Various ‘Feeling Good – Funk, Soul & Deep Jazz Gems: The Supreme Sound of Producer Bob Shad’ 2LP/CD (WEWANTSOUNDS) 4/5

bob-shadAlthough not the first compilation to chronicle the Mainstream label, this is actually one of the best and features some of the top jazz singers and instrumentalists to have graced the company. It covers that early to mid-1970s period when jazz was in a state of flux with jazz-rock in the ascendancy and jazz-funk and smoother hues just around the corner.
Producer Shad was at the forefront of the 1960s rock generation, signing a San Francisco band with a then unknown singer by the name of Janis Joplin. By 1971, he returned to his first love of jazz and launched a new label, Mainstream Red Lion, devoted to jazz in its myriad forms and invited some of his best friends, and as it happens, some of the all-time greats who were struggling with the onset of rock music, These included trumpeter Art Farmer, drummer Shelly Manne and singer Sarah Vaughan. The sound has an earthy independent feel devoid of ‘mainstream’ (no pun intended) majors and in this respect alone can be compared with the Flying Dutchman and Strata East labels, even if the latter featured more heavyweight instrumentalists and avant-garde experimentation.

Where this compilation scores highly, however, is in unearthing alternative versions of jazz classics, with Jack Wilkins superb guitar-driven take on Freddie Hubbard’s, ‘Red Clay’, a fine and refreshing change from the original, and a version that has been subsequently sampled by rappers. While Mark Murphy laid down a lovely vocal version in the mid-1970s as did the sweet harmonies of Rare Silk in the early 1980s, this is nonetheless a strong candidate. Likewise, the alternative reading of Walter Bishop Junior’s, ‘Soul Village’, which has surfaced previously both on the Black Jazz and Muse labels. Blue Mitchell is in charge this time round and is in top form with a second contribution on the near ten minute, ‘Granite and Concrete’. His Blue Note recordings remain his definitive statements, but those recordings on Mainstream compare most favourably with the rest of his output and are superior to his earlier Riverside albums for example.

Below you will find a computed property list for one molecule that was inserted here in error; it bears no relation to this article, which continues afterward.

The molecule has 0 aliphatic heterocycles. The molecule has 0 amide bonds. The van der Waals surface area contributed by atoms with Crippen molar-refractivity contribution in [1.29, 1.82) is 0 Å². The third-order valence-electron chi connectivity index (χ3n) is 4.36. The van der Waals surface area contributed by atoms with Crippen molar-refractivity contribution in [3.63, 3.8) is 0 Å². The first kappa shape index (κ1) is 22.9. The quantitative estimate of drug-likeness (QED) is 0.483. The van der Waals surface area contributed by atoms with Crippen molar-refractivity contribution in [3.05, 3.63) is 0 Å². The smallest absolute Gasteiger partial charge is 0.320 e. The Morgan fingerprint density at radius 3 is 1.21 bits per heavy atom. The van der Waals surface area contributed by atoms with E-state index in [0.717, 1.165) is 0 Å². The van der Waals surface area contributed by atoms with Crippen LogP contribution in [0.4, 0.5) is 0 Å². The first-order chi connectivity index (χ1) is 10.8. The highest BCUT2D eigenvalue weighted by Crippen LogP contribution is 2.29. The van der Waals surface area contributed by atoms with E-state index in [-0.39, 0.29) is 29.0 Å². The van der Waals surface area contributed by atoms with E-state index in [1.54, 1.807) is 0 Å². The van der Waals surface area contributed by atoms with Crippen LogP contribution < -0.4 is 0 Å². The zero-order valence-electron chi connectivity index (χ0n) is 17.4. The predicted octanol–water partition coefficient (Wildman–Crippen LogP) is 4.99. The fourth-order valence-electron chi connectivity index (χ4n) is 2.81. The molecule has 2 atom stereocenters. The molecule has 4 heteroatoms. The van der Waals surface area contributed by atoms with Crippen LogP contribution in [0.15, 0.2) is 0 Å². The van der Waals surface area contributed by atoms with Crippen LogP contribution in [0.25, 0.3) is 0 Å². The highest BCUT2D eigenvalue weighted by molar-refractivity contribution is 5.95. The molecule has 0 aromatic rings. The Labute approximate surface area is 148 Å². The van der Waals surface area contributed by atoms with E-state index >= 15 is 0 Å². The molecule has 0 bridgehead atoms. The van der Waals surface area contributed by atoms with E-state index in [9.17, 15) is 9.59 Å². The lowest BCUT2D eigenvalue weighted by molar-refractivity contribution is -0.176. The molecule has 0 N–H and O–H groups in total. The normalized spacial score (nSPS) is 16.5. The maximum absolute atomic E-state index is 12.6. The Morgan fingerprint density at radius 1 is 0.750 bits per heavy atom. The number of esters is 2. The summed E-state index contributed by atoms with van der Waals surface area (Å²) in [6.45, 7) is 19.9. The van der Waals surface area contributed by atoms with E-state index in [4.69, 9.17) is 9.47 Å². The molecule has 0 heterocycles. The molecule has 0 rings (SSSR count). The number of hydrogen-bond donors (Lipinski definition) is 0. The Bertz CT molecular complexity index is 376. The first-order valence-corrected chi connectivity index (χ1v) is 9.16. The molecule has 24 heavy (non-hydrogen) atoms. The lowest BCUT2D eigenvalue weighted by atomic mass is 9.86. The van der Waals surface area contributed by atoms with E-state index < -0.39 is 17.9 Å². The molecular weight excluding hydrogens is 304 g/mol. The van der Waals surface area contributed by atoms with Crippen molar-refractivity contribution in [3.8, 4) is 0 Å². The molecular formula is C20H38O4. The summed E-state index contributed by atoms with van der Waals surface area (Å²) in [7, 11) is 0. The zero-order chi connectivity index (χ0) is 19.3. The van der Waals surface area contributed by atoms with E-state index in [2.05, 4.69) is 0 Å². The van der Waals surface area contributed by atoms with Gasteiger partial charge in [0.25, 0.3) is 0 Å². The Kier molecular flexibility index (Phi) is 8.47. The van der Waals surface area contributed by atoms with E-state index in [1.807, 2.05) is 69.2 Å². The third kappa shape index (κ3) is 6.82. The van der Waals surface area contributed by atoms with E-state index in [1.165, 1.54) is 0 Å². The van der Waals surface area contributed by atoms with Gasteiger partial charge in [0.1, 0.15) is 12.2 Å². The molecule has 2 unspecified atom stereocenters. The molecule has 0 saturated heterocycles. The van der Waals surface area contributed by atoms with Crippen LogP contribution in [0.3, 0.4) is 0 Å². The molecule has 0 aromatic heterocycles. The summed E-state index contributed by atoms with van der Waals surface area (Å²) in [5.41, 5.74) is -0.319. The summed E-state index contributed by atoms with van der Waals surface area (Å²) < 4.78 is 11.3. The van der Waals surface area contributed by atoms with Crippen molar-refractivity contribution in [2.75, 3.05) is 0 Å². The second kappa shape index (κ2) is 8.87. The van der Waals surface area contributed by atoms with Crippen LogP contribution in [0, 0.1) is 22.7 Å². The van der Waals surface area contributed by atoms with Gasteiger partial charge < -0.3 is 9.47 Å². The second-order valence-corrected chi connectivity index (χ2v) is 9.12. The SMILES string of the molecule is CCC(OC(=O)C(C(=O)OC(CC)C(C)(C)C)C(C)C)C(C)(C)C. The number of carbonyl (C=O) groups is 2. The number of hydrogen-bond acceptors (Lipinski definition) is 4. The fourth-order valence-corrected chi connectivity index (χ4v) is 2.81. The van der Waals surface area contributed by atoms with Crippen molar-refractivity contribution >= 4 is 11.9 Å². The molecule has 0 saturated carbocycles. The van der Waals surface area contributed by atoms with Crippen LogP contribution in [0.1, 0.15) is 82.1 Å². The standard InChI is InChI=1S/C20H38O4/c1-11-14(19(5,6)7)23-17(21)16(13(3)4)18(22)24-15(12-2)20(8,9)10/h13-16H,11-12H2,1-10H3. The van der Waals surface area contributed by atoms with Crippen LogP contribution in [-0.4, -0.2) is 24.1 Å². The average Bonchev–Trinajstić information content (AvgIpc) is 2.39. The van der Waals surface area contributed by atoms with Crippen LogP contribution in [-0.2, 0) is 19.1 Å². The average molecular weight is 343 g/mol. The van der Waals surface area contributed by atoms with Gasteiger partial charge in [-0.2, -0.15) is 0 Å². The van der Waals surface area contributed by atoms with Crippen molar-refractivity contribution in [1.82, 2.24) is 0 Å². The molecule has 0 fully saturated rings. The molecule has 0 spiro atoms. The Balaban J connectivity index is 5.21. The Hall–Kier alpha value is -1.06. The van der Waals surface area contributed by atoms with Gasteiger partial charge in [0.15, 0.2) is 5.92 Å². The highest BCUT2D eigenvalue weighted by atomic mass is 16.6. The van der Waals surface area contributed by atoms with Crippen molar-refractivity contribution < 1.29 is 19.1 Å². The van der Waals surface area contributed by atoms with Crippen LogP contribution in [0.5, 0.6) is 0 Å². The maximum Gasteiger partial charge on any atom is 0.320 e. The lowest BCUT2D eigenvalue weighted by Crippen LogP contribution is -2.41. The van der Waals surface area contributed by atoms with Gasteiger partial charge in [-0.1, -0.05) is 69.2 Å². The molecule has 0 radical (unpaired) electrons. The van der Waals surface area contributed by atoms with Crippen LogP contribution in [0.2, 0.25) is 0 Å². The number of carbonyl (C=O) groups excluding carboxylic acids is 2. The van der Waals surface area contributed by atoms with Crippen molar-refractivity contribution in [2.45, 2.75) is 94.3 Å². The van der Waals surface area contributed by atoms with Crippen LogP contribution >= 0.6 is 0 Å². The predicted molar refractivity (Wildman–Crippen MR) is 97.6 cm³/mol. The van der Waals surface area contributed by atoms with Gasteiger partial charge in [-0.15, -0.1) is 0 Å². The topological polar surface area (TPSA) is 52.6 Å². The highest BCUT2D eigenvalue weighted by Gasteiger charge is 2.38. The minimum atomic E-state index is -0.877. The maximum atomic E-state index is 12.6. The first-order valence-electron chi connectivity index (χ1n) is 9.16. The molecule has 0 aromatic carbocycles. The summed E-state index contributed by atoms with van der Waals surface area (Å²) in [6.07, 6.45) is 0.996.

Staple musicians on the Mainstream label included instrumentalist who are better known for their sidemen work and this proves to be the case of multi-reedist Hadley Caliman, better known for his work on Santana’s ‘Caravanserai’, but here who operates on flute and his sole offering, ‘Quadrivium’, is a scintillating slice of spiritual oriented jazz. Although all too brief, Clark Terry offers up a perennial favourite in, ‘Rum and Mumbles’, and this joins the Afro-flavoured ‘Swahili’ as another club classic.

There is a lovely balance of styles on this compilation and for the singers, Alice Clark crossed over to the Northern Soul fraternity and the ACE compilation of her recordings is a first port of call. Here, the lovely, ‘Never Did I Stop Loving You’, is a fine illustration of her work. From a strictly jazz perspective, it would be difficult to argue with collective talents of Carmen McRae and Sarah Vaughan, and the latter offers up a delicious, ‘Magical Connection’ which ACE had the foresight to re-issue the album of, while the former finishes off the compilation on a high with, ‘Feelin’ Good’. In between the lesser known Maxine Weldon contributes a soulful, ‘Right On’ while the newcomer Ellerine Harding makes a convincing case on, ‘I Ain’t Got Much (But Whatever I Got It’s Yours Baby)’. A fine overview, then, of a label that was given cursory attention at the time, but with the benefit of hindsight, made a significant contribution to underground jazz in the 1970s.

Tim Stenhouse